The idea that anthropogenic climate change might cause a war or two sometime in the future is not new. It’s been a subject of hot debate in the science community for much of the past decade. The National Intelligence Council even evaluated the topic in 2008. But recent headlines (such as “Climate cycles are driving wars“) may have you thinking that such a link has now been proved. You’d be wrong, however. The story is far more complex.
The recent headlines are the result of a study published last week in the journal Nature. The study didn’t look at anthropogenic climate change or war in general. Instead, researchers from Columbia University examined the potential role of the El Niño/Southern Oscillation (ENSO) in civil conflicts, defined as a country that experiences “more than 25 battle-related deaths…in a new civil dispute between a government and another organized party over a stated political incompatibility.” The scientists then split all the nations in the world into two categories—those affected by ENSO cycles and those unaffected by ENSO—and examined ENSO patterns and timing of civil conflicts between 1950 and 2004 to see if a conflict was more likely to be associated with an ENSO event than not.
They did find that association; in the countries affected by ENSO, the rate of conflict was about 6 percent in El Niño years and only 3 percent in La Niña years. The researchers conclude that “ENSO may have had a role in 21 percent of all civil conflicts since 1950.” But that doesn’t mean that El Niño caused any of those conflicts. The scientists write:
Precipitation, temperature, sunlight, humidity and ecological extremes can adversely influence both agrarian and non-agrarian economies. In addition, ENSO variations affect natural disasters, such as tropical cyclones, and trigger disease outbreaks. All of these have adverse economic effects, such as loss of income or increasing food prices, and it is thought that economic shocks can generate civil conflict through a variety of pathways. Furthermore, altered environmental conditions stress the human psyche, sometimes leading to aggressive behaviour. We hypothesize that El Niño can simultaneously lead to any of these adverse economic and psychological effects, increasing the likelihood of conflict.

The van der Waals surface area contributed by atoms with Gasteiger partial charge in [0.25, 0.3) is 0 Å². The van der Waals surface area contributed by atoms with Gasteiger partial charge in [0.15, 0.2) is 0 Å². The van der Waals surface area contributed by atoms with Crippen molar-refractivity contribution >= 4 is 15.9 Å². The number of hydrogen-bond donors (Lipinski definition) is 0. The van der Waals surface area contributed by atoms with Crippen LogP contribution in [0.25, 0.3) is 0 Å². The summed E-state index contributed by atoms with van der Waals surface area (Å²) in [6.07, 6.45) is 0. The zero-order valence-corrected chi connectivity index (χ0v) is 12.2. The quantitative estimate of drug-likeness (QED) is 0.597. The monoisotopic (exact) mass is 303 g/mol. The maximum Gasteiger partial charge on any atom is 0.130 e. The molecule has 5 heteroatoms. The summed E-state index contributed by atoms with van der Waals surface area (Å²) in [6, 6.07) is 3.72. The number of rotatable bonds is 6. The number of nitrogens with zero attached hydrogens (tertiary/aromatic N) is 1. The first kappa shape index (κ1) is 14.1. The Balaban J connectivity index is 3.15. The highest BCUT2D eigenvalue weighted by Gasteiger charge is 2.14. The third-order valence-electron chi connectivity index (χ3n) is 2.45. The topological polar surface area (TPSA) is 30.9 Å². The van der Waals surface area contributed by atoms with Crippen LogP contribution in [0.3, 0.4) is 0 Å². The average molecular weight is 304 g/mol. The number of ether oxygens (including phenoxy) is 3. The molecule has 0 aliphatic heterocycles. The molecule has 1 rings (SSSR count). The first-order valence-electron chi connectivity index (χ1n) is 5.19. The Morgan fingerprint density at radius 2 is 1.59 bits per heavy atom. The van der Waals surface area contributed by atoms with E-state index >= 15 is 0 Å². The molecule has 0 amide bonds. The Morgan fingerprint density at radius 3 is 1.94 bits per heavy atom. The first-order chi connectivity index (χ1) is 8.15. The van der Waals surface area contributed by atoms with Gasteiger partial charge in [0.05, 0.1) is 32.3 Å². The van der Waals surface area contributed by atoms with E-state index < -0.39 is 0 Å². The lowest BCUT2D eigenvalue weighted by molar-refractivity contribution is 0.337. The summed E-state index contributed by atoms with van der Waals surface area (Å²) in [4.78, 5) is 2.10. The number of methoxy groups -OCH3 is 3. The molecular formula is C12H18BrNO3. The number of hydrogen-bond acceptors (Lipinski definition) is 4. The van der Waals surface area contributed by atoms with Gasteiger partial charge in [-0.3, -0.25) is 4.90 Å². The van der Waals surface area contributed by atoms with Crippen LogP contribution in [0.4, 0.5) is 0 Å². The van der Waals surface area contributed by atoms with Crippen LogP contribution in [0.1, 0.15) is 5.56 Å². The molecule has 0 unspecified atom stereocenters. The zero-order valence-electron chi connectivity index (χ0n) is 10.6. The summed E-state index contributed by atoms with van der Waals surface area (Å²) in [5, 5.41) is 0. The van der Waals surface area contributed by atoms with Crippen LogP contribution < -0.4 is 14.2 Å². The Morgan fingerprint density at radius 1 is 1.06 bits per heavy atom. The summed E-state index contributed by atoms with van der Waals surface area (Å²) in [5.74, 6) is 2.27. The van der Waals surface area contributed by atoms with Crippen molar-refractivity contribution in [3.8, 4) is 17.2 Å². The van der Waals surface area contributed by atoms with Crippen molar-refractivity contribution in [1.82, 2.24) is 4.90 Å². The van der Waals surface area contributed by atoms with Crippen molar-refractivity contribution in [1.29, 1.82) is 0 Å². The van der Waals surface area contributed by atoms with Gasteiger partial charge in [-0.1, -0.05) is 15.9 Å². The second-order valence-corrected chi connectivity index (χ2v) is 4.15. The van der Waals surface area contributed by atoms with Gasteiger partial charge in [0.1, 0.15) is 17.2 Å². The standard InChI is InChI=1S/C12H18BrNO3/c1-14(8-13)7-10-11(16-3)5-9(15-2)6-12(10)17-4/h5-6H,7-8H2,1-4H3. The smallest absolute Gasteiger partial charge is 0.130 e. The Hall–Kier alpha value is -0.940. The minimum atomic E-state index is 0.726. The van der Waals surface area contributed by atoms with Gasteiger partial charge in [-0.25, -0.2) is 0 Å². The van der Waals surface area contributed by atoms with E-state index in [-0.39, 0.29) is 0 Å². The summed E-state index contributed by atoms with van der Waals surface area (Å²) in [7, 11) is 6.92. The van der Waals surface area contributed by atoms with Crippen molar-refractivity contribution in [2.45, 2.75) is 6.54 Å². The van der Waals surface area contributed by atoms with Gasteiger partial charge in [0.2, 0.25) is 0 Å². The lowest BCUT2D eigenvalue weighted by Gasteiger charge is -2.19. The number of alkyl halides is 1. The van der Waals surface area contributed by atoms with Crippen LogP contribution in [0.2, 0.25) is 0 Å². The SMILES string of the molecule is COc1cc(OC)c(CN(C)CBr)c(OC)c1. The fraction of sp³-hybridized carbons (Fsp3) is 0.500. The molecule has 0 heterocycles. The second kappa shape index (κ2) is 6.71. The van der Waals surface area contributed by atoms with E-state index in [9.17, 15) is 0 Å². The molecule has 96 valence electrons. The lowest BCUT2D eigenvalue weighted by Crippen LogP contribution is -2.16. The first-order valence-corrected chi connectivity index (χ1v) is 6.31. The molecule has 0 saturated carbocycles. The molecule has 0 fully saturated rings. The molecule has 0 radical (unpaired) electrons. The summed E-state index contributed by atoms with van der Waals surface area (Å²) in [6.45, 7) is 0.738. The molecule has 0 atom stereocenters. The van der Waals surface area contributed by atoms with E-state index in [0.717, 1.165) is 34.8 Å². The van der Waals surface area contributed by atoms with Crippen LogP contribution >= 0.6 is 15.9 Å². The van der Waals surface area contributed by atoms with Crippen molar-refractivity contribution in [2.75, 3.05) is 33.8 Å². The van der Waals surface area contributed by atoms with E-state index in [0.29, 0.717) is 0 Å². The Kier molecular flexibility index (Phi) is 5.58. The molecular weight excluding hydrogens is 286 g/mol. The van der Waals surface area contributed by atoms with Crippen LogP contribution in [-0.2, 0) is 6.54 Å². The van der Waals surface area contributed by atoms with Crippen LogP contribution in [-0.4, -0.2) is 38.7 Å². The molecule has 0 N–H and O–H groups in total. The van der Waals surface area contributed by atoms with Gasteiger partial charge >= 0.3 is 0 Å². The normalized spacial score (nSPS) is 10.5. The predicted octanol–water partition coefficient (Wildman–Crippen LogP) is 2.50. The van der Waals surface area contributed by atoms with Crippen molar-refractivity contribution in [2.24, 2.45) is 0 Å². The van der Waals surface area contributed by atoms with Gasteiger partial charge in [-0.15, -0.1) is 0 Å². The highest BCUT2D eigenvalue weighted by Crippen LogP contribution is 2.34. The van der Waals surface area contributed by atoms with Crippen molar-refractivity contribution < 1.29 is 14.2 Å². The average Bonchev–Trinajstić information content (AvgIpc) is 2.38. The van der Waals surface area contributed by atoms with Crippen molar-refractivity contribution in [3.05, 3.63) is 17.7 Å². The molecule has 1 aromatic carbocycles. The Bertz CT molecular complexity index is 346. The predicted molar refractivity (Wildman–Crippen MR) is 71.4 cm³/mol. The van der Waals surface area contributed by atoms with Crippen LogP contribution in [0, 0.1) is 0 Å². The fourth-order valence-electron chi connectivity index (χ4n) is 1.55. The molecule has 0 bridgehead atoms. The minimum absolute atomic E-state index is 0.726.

They also caution that there results “might not generalize to gradual trends in average temperature or particular characteristics of anthropogenic climate change.”
However, we can conclude from this study that changes in weather patterns can contribute to conflict. And that’s a story that emerges from other recent studies on the topic of climate or weather and conflict. Studies have linked the fall of the Roman Empire and Angkor Wat to changes in climate. A 2007 PNAS study found that “long-term fluctuations in war frequency and population changes followed the cycles of temperature change.” A 2008 PNAS study found that climate warming increased the risk of civil wars in Africa (a conclusion that was quickly disputed, showing the level of debate on this topic).
We can also see from these studies that there are no easy answers in this arena. Any conflict—even one as simple as an argument with a neighbor that ends in a fistfight—has a complex set of factors that work together to foster the violence. The assassination of Archduke Ferdinand may have started World War I, but it didn’t cause it. And countries aren’t going to go to war with each other because their local climate has slowly changed over decades. But those changes could contribute to other internal and international strife and have consequences we cannot foresee. As one intelligence source told Wired in 2008, “Climate change is a threat multiplier in the world’s most unstable regions….It’s like a match to the tinder.”